Her family surrounds Scully where she lies in the hospital bed, a tight little cadre of support and love. Excluded, as I have been since their arrival, I stand by the window, forehead resting on the cool pane. Even Scully's mother has apparently exhausted her tolerance for me and the disasters I bring to her family. I have always stood in awe of the woman's ability to accept me into her home, to look on me with affection despite the losses she has sustained on the altar of my quest, but I had never realized how much I counted on her continued goodwill until she turned cold eyes on me when she entered the room instead of offering the hug I expected.

Still, her Christian charity is intact. She won't kick me out of the room even though Bill and Charlie clearly want her to. I can't get near Scully, can't touch her, talk to her, or even see her, but I can hear the rasping of her breath which means she's still here, still alive, that she has not yet left me alone and bereft.

The drugs she is on for the considerable pain she's in keep her in and out of consciousness, although she's on the lowest dosage that offers any relief at all, wanting to be awake for as much of what is left of her life as possible, wanting to feel pain rather than feel nothing.

The pattern of her breathing changes and I cease to breathe myself for a moment, until I hear her voice. "Mulder. Want Mulder."

The Scully clan parts like a reluctant Red Sea to let me pass and I am at her side in an instant, leaning over her bed, holding her frozen fingers in my own. My ability to smile is limited but I try anyway and am rewarded by a brief shadow of a Scully-smile in return. "I'm right here, Scully."

"Couldn't see you," she says, glaring accusingly at her family.

"I'm not going anywhere, Scully. I'll stay right here if you want me to." I look at Bill defiantly. I accept the Scullys' need to blame someone, but I can't let anything stop me from being with her if she needs me.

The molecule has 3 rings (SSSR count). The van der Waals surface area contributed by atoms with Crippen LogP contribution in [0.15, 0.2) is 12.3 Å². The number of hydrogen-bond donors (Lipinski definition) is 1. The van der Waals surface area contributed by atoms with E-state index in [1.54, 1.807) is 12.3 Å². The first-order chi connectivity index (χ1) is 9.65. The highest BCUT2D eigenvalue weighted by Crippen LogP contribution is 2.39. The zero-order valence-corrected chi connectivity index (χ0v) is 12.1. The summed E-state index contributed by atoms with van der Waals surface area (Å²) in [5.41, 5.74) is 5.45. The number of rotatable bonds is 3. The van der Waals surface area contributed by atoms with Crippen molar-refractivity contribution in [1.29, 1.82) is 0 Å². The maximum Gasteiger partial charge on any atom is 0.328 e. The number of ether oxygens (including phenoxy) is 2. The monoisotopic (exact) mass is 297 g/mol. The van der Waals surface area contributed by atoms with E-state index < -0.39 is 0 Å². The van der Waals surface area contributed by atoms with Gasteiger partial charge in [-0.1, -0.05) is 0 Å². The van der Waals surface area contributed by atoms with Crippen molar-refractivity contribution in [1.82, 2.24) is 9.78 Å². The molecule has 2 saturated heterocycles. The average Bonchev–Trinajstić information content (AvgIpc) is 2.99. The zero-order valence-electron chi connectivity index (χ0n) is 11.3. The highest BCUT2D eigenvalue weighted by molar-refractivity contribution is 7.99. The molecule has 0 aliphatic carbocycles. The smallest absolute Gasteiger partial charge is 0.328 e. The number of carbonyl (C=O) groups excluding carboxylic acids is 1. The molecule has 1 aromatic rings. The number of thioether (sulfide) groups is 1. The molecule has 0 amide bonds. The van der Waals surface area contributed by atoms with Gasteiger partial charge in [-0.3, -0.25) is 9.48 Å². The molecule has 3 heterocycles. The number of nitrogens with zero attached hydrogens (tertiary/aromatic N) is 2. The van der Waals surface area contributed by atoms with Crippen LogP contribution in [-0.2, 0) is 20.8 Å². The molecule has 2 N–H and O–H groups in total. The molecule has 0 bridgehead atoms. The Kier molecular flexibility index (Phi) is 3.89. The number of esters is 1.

More than anything I want privacy. I had planned what I wanted to say to Scully the next time I got a chance, and it would be hard enough if we were alone, much less under the baleful gaze of five Scullys and Scullys-in-law.

"Scully, I..." I begin.

She squeezes my fingers with what little strength she still possesses and says, "Mulder, look at me."

Her eyes are as blue as ever and as they draw me in I realize she is creating a bubble of privacy around us. Her family recedes and as I look at her my embarrassment ebbs and I feel we are the only ones in the room, the only ones in the world. Unbidden, tears begin to roll down my cheeks.

"Don't - don't cry, sweetheart. 'sokay."

Indomitable Dana Scully. Always so strong. Dying, in excruciating pain, she is comforting *me.*

"I'm sorry. I'm so sorry, Scully. Sorry about all this - and sorry that I never let you know how much-" How much I love you, I'm going to say, but she never gives me a chance. "But you did." She smiles at me. Her strength shames me. "After the Triangle. And I knew anyway. Antarctica - so many other things. Love's more than words, Mulder. We were so far beyond words. You showed me. You showed me. You didn't need to tell me. I always knew."

The speech exhausts her. She closes her eyes and I bend to kiss her cold cheek. "I love you, Scully."

"I love you too," she answers sleepily.

"As a well-spent day brings happy sleep, so life well-used brings happy death."

- Leonardo Da Vinci -

Another night is passing into the grey of a chilly November dawn. We're all at Scully's bedside. I have one hand and Mrs. Scully the other. Bill and Tara, Charlie and Kristin stand around the sides and the foot of the bed - having left a conspicuous amount of extra space next to me. They have suffered my presence only because Scully cries for me pitifully if she opens her eyes and can't see me. As much as this upsets - and in Bill's case, disgusts - them, they can't be cruel to Scully now. So on this, the fifth day since her admission to the hospital, I haven't left her side or let go of her hand for the past ten hours. If she opens her eyes again, I will be there.

Death is in the room. We feel his ominous presence. I'm reminded of the shadow killer and feel as though Death too casts a shadow which is looming ever nearer. Soon it will touch Scully and extinguish her light forever.

She's moaning in pain even in her sleep and she breathes only with great difficulty. Soon the effort to draw another breath will be too great. The distance between breaths will grow longer ... and longer ... until they cease entirely.

The last time the doctor came by Mrs. Scully begged him to increase the morphine dose. He shook his head. "Dana's still capable of making decisions for herself and she was very clear about keeping the morphine down. She wants to remain awake and aware as long as possible. Morphine suppresses respiration and will hasten the end."